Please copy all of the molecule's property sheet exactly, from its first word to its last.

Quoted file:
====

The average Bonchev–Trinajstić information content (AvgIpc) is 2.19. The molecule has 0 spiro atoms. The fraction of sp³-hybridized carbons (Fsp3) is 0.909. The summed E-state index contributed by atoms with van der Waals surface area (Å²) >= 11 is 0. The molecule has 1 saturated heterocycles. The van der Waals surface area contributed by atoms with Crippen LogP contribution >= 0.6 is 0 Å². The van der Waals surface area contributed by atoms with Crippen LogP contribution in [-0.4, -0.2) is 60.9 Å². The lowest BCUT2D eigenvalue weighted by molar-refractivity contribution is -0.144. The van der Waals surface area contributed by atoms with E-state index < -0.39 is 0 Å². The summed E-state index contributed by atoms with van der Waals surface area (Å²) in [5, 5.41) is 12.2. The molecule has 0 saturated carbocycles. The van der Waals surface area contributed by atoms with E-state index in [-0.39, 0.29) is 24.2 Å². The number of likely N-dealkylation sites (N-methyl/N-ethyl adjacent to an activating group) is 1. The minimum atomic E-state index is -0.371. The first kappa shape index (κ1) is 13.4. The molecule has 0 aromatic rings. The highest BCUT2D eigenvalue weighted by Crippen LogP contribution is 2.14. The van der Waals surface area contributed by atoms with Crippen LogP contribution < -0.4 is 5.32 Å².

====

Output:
The average Bonchev–Trinajstić information content (AvgIpc) is 2.19. The molecule has 0 spiro atoms. The fraction of sp³-hybridized carbons (Fsp3) is 0.909. The summed E-state index contributed by atoms with van der Waals surface area (Å²) >= 11 is 0. The molecule has 1 saturated heterocycles. The van der Waals surface area contributed by atoms with Crippen LogP contribution >= 0.6 is 0 Å². The van der Waals surface area contributed by atoms with Crippen LogP contribution in [-0.4, -0.2) is 60.9 Å². The lowest BCUT2D eigenvalue weighted by molar-refractivity contribution is -0.144. The van der Waals surface area contributed by atoms with E-state index < -0.39 is 0 Å². The summed E-state index contributed by atoms with van der Waals surface area (Å²) in [5, 5.41) is 12.2. The molecule has 0 saturated carbocycles. The van der Waals surface area contributed by atoms with E-state index in [-0.39, 0.29) is 24.2 Å². The number of likely N-dealkylation sites (N-methyl/N-ethyl adjacent to an activating group) is 1. The minimum atomic E-state index is -0.371. The first kappa shape index (κ1) is 13.4. The molecule has 0 aromatic rings. The highest BCUT2D eigenvalue weighted by Crippen LogP contribution is 2.14. The van der Waals surface area contributed by atoms with Crippen LogP contribution < -0.4 is 5.32 Å².